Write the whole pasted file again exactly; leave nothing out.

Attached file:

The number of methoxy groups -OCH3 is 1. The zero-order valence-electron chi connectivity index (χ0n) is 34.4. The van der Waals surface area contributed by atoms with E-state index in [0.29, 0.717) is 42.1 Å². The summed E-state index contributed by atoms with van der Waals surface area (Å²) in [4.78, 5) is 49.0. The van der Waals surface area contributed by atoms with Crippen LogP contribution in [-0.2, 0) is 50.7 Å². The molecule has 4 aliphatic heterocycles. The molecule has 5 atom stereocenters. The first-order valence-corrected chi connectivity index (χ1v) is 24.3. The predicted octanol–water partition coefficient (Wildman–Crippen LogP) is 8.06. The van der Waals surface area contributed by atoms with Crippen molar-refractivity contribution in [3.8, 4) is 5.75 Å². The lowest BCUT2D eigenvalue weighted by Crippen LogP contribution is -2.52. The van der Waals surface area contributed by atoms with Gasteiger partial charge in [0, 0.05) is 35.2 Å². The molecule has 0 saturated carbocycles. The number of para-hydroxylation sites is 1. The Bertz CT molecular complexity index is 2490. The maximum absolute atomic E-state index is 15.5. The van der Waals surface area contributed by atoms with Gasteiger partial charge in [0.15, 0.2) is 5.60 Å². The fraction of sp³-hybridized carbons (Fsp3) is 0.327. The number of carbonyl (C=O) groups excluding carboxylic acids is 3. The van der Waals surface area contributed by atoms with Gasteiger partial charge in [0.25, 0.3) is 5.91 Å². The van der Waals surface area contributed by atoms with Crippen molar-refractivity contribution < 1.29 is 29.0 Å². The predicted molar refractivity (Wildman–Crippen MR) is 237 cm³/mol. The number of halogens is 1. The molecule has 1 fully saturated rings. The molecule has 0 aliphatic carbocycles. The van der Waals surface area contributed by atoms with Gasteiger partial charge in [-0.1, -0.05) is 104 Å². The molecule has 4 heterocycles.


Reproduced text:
The number of methoxy groups -OCH3 is 1. The zero-order valence-electron chi connectivity index (χ0n) is 34.4. The van der Waals surface area contributed by atoms with E-state index in [0.29, 0.717) is 42.1 Å². The summed E-state index contributed by atoms with van der Waals surface area (Å²) in [4.78, 5) is 49.0. The van der Waals surface area contributed by atoms with Crippen LogP contribution in [-0.2, 0) is 50.7 Å². The molecule has 4 aliphatic heterocycles. The molecule has 5 atom stereocenters. The first-order valence-corrected chi connectivity index (χ1v) is 24.3. The predicted octanol–water partition coefficient (Wildman–Crippen LogP) is 8.06. The van der Waals surface area contributed by atoms with Crippen molar-refractivity contribution in [3.8, 4) is 5.75 Å². The lowest BCUT2D eigenvalue weighted by Crippen LogP contribution is -2.52. The van der Waals surface area contributed by atoms with Gasteiger partial charge in [0, 0.05) is 35.2 Å². The molecule has 0 saturated carbocycles. The number of para-hydroxylation sites is 1. The Bertz CT molecular complexity index is 2490. The maximum absolute atomic E-state index is 15.5. The van der Waals surface area contributed by atoms with Gasteiger partial charge in [0.15, 0.2) is 5.60 Å². The fraction of sp³-hybridized carbons (Fsp3) is 0.327. The number of carbonyl (C=O) groups excluding carboxylic acids is 3. The van der Waals surface area contributed by atoms with Gasteiger partial charge in [0.25, 0.3) is 5.91 Å². The van der Waals surface area contributed by atoms with Crippen molar-refractivity contribution < 1.29 is 29.0 Å². The predicted molar refractivity (Wildman–Crippen MR) is 237 cm³/mol. The number of halogens is 1. The molecule has 1 fully saturated rings. The molecule has 0 aliphatic carbocycles. The van der Waals surface area contributed by atoms with Gasteiger partial charge in [-0.1, -0.05) is 104 Å². The molecule has 4 heterocycles.